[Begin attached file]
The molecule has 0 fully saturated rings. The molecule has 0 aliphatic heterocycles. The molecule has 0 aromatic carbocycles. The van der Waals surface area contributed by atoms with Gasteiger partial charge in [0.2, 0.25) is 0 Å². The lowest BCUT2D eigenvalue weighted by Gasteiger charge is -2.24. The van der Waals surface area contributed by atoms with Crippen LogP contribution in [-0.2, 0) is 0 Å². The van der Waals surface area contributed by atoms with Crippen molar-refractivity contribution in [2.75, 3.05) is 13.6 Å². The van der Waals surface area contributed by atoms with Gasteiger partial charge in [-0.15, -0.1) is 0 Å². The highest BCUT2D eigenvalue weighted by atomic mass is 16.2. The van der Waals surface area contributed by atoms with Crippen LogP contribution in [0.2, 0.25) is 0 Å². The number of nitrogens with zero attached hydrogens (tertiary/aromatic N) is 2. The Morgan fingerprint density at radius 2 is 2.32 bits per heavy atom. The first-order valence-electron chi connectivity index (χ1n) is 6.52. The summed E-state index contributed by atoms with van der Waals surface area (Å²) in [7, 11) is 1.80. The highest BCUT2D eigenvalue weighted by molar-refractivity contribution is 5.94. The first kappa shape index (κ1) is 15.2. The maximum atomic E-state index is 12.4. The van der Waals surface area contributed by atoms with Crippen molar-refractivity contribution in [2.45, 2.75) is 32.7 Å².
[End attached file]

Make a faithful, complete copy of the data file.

The molecule has 0 fully saturated rings. The molecule has 0 aliphatic heterocycles. The molecule has 0 aromatic carbocycles. The van der Waals surface area contributed by atoms with Gasteiger partial charge in [0.2, 0.25) is 0 Å². The lowest BCUT2D eigenvalue weighted by Gasteiger charge is -2.24. The van der Waals surface area contributed by atoms with Crippen LogP contribution in [-0.2, 0) is 0 Å². The van der Waals surface area contributed by atoms with Crippen molar-refractivity contribution in [2.75, 3.05) is 13.6 Å². The van der Waals surface area contributed by atoms with Gasteiger partial charge in [-0.15, -0.1) is 0 Å². The highest BCUT2D eigenvalue weighted by atomic mass is 16.2. The van der Waals surface area contributed by atoms with Crippen LogP contribution in [0.2, 0.25) is 0 Å². The number of nitrogens with zero attached hydrogens (tertiary/aromatic N) is 2. The Morgan fingerprint density at radius 2 is 2.32 bits per heavy atom. The first-order valence-electron chi connectivity index (χ1n) is 6.52. The summed E-state index contributed by atoms with van der Waals surface area (Å²) in [7, 11) is 1.80. The highest BCUT2D eigenvalue weighted by molar-refractivity contribution is 5.94. The first kappa shape index (κ1) is 15.2. The maximum atomic E-state index is 12.4. The van der Waals surface area contributed by atoms with Crippen molar-refractivity contribution in [2.45, 2.75) is 32.7 Å².